munin-node on neon
This is on the same host as the master so it listens for its master's voice on localhost, with square brackets for the ipv6 address.
munin-node on rolly
Apart from host_name, /etc/munin/munin-node.conf is the same as on neon. It too listens on ipv6 localhost because I didn't want to open another port. Instead I use a tunnel.
The tunnels I added for ssh from neon to rolly gain another bore, in my ssh config on neon.
munin master on neon
The master config is as installed except I commented out the entry for localhost. I prefer to use config fragments under munin-conf.d/.
The web server
This bit of lighttpd config on neon lets me view the munin graphs from a browser:
Then on my laptop I added a /etc/hosts entry for munin.lan. Now I can point my browser to http://munin.lan/ and see my munin overview page with links for neon and rolly.
Monitoring mail rejections
Receiving spam or other hostile mail is bad but rejecting legitimate mail is worse. For a while I used pflogsumm to mail me a daily summary of what my mail server is up to. Two things I found: that I was mostly interested in delivery attempts that were rejected; and that pflogsumm misses rejections if postscreen is involved.
It's unlikely pflogsumm will be fixed (e.g. #743570). So I wrote my own log file analyser. If I reject your legitimate mail at least I'll know about it. Probably.
ssh tunnels for email
My local mutt and postfix are configured to use ssh tunnels for imaps and submission respectively. That means my remote mail server can close two more ports. Here's the ssh host for the tunnels from my home computer to my remote mail server "rolly".
If the ssh client process loses contact for more than 30s it will exit, thanks to the ServerAlive parameters. To take care of restarting it, I use autossh.
By that point in ~/.bash_login, Keychain has taken care of adding the necessary key to ssh-agent(1) so it doesn't need me for the passphrase. If for example I need to restart my home Internet router, I can count on the tunnels coming back afterwards without any intervention from me.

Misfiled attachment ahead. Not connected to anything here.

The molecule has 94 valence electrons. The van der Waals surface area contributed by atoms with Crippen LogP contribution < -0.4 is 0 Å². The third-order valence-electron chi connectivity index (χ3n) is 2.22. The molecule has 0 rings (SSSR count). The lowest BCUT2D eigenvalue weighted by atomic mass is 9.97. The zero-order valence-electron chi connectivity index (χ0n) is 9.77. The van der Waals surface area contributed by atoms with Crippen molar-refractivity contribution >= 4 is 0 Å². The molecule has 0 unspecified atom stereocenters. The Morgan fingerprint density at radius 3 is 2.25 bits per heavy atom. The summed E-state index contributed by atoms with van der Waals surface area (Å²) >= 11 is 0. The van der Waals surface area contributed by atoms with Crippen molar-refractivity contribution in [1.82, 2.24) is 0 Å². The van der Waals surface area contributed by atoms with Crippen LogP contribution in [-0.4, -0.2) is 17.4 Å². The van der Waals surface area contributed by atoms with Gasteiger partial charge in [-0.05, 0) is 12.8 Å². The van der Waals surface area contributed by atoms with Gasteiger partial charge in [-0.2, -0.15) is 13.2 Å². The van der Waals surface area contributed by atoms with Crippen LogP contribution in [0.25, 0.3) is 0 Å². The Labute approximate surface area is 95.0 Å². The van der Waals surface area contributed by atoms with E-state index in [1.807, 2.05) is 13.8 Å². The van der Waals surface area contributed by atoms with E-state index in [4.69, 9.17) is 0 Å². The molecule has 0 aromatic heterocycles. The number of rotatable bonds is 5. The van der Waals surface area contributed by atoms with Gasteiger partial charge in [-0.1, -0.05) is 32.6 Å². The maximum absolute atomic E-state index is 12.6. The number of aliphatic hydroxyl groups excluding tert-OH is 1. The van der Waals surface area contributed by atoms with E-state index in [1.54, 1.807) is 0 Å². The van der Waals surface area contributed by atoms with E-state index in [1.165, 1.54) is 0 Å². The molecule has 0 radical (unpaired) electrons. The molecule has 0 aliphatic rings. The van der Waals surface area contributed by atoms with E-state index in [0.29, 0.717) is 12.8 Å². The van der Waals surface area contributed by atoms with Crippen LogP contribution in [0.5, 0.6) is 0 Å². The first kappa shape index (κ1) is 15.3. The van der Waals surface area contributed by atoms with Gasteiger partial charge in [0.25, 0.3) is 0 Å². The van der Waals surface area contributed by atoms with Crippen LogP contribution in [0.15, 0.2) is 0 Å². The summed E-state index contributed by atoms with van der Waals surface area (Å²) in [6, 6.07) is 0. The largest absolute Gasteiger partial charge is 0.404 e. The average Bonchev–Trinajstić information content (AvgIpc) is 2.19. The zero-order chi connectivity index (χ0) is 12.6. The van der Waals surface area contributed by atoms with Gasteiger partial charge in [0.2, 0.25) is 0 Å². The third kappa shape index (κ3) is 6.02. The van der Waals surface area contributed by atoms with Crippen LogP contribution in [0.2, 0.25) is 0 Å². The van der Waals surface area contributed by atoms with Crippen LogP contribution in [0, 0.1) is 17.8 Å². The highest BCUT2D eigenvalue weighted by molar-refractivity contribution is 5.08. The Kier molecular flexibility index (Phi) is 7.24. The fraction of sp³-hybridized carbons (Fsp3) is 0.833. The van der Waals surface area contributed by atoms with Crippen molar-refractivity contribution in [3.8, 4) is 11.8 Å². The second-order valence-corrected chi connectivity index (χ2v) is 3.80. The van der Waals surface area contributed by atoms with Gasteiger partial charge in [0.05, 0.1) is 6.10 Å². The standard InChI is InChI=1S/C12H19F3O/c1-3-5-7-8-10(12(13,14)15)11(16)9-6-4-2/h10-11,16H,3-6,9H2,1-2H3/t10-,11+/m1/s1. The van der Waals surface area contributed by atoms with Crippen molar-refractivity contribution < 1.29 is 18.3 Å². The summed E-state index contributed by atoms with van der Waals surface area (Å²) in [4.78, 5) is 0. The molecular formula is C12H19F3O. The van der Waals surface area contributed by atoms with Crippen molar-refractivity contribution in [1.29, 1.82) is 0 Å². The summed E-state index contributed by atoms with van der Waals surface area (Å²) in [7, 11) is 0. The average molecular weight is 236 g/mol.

Then we tell mutt to use the tunnel,
And likewise my local instance of postfix,
On the server, that leaves only four ports open to the world: http, smtp, smtps and ssh. Actually fewer than that since if I'm on a fixed ip address for a while I can open the server's ssh port only to that address. So far this has worked well and prevents attackers from trying to brute-force my email credentials.
fail2ban and HTTP
Bots trying mischief on port 80:
184.108.40.206 www.acrasis.net - [19/Apr/2018:20:10:24 +0100] "GET /components/com_b2jcontact/css/b2jcontact.css HTTP/1.0" 404 345 "-" "Mozilla/5.0 (Windows NT 6.1; Win64; x64) AppleWebKit/537.36 (KHTML, like Gecko) Chrome/62.0.3202.94 Safari/537.36" 220.127.116.11 18.104.22.168:80 - [20/Apr/2018:17:46:32 +0100] "POST /wls-wsat/CoordinatorPortType HTTP/1.1" 404 345 "-" "Mozilla/5.0 (Windows NT 10.0; Win64; x64)" 22.214.171.124 126.96.36.199 - [20/Apr/2018:17:46:33 +0100] "GET /wp-login.php HTTP/1.1" 404 345 "-" "Mozilla/5.0 (Windows NT 10.0; Win64; x64) AppleWebKit/537.36 (KHTML, like Gecko) Chrome/63.0.3239.132 Safari/537.36"
No good can come of those requests. While I don't think my web server is likely to be cracked by them, some countermeasures were in order. Fail2ban is a popular way of monitoring log files for misbehaviour and doing something to block it, typically by adding a firewall rule.
Fail2ban has numerous ready-made configs but not for HTTP bots. So I added my own. It seeks to drop packets to port 80 from clients that do either of these:
- get too many 404s (actually any 4xx or 5xx) with GET, HEAD, etc
- do a single POST (or any other "update-ish" method)
This mostly works, in that in the fail2ban log I can see bans at the rate of 10 or 20 a day. It isn't perfect, however.
Serveral times I've seen a series of GETs resulting in 404s, well over the number that should trigger a ban. But it seems they don't trigger a ban if they all have the same timestamp.
Fail2ban's ipv6 support is evolving and in the version I'm running, 0.10.2, it bans only the single ipv6 address. Since the attacker probably has thousands of ipv6 addresses available, it would be better to ban a range.
Something to bear in mind is that if you think your site might have dead links internally (page foo links to page bar but bar isn't there any more) then a ban on GETting 404s might keep out legitimate clients.
screen and tmux
After years of using screen, I tried tmux in order to get italics (who wouldn't want italics in his terminal?). This proved more difficult than expected: not answered in any of several tutorials, the FAQ and man pages was "how do you configure tmux so that it starts a set of programs for you?" In screen, you do this with the 'screen' configuration command.
In the tmux world it seems that you accomplish this with commands from outside of tmux, i.e. in a shell script, or at least that's how I got it to work. So in case it helps anyone else here is a slightly redacted version of my tmux config which comes complete with the shell script and with a poor man's network traffic monitoring script.